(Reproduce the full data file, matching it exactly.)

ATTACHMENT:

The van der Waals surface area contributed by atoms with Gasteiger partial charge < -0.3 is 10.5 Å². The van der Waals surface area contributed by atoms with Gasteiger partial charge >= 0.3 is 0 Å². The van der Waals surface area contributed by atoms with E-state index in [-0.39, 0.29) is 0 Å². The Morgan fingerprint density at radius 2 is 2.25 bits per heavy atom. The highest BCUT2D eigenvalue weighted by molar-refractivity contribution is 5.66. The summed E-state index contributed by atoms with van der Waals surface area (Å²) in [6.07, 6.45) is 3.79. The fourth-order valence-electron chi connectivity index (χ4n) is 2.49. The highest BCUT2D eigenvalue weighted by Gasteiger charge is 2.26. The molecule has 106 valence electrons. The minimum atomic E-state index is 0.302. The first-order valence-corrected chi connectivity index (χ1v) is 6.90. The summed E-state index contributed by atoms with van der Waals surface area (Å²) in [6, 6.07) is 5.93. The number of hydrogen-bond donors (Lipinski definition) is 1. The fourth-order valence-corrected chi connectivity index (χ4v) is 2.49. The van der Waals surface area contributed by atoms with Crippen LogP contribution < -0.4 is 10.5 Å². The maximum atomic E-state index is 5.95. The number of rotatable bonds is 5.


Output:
The van der Waals surface area contributed by atoms with Gasteiger partial charge < -0.3 is 10.5 Å². The van der Waals surface area contributed by atoms with Gasteiger partial charge >= 0.3 is 0 Å². The van der Waals surface area contributed by atoms with E-state index in [-0.39, 0.29) is 0 Å². The Morgan fingerprint density at radius 2 is 2.25 bits per heavy atom. The highest BCUT2D eigenvalue weighted by molar-refractivity contribution is 5.66. The summed E-state index contributed by atoms with van der Waals surface area (Å²) in [6.07, 6.45) is 3.79. The fourth-order valence-electron chi connectivity index (χ4n) is 2.49. The highest BCUT2D eigenvalue weighted by Gasteiger charge is 2.26. The molecule has 106 valence electrons. The minimum atomic E-state index is 0.302. The first-order valence-corrected chi connectivity index (χ1v) is 6.90. The summed E-state index contributed by atoms with van der Waals surface area (Å²) in [6, 6.07) is 5.93. The number of hydrogen-bond donors (Lipinski definition) is 1. The fourth-order valence-corrected chi connectivity index (χ4v) is 2.49. The van der Waals surface area contributed by atoms with Crippen LogP contribution < -0.4 is 10.5 Å². The maximum atomic E-state index is 5.95. The number of rotatable bonds is 5.